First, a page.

State's courts rate poorly, survey of lawyers shows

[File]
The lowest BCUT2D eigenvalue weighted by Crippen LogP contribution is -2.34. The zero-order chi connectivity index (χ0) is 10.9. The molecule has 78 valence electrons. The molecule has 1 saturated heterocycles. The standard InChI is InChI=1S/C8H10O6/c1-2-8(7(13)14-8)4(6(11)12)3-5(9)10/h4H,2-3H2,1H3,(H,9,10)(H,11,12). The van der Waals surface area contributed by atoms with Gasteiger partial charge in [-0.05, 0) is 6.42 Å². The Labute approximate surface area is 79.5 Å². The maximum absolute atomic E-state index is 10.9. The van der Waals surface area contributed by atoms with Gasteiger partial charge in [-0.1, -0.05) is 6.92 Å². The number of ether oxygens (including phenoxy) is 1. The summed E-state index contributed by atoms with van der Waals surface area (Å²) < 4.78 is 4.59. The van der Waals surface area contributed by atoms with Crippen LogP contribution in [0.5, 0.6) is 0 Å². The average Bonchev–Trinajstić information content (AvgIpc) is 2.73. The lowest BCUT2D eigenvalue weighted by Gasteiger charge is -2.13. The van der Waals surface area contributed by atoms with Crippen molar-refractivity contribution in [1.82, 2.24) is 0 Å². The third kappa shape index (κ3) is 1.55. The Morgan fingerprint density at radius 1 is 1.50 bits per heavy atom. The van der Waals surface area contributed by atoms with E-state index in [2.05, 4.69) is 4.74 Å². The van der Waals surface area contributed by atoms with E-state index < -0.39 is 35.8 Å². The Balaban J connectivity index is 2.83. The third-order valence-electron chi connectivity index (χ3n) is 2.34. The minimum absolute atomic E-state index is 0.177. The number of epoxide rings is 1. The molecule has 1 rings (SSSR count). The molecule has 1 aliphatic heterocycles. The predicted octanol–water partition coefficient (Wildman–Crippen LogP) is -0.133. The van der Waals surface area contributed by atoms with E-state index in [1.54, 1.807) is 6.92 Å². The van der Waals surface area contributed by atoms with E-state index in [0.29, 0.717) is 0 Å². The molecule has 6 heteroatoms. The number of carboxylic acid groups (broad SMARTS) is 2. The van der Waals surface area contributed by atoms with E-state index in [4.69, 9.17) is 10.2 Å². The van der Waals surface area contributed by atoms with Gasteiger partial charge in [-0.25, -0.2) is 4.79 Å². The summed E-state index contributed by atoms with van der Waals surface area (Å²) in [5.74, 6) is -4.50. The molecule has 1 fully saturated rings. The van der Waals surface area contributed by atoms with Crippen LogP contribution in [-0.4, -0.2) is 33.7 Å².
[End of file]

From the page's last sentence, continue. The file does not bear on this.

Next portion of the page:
CONCORD - Lawyers around the state gave the state's courts a barely passing grade, rating the system 5-1/2 on a scale of 1 to 10, the New Hampshire Bar News reports. The state Bar Association, a professional association that all lawyers are required to contribute, surveyed members asking them to rate the state courts on a simple scale, and comment on their concerns. "Bar members responding to a recent e-mail survey said they are extremely concerned about the functioning of the state courts," according to an article in this month's Bar News. The survey asked lawyers to rate the state's court system "in serving the needs of your clients and the public" on a scale of 1 to 10, the Bar News reports. Cheshire County had the lowest ratings, with an average of 3.8, while Grafton County rated highest at 6.4. Hillsborough South in Nashua rated 5.7, topping the northern division (4.9). More than 550 lawyers (just over 10 percent) responded to the survey, the Bar News reports. Their top concerns included delays in processing motions and orders and inefficient scheduling. Lawyers tended to blame staffing levels and absence of computerized systems for the problems, and some "lauded the diligence of court personnel working in difficult circumstances," the article states. Though the survey results were reported by county, the survey was intended to cover all the courts, spokesman Dan Wise said. The survey was meant as a "quick snapshot," and was not performed using scientific survey methods, such as weighting to take into account the likelihood that lawyers who had no complaints would be less likely to respond. The state's Superior and Probate Courts are organized by county, while district courts are regional. Superior courts handle lawsuits, criminal cases and other legal disputes. District courts handle small claims, misdemeanors and restraining orders. The survey was done at the request of Supreme Court Chief Justice John Broderick, who mentioned it during a recent hearing before the House Finance Committee. "We're under six on a 10-point scale," Broderick said. "In one county, 55 percent of the lawyers gave the court system a three or less. That's embarrassing." The article quotes one lawyer noting that delays mostly hurt people who already have been harmed in some way. "Those who benefit from the status quo love a clogged, inefficient judicial branch," the lawyer stated.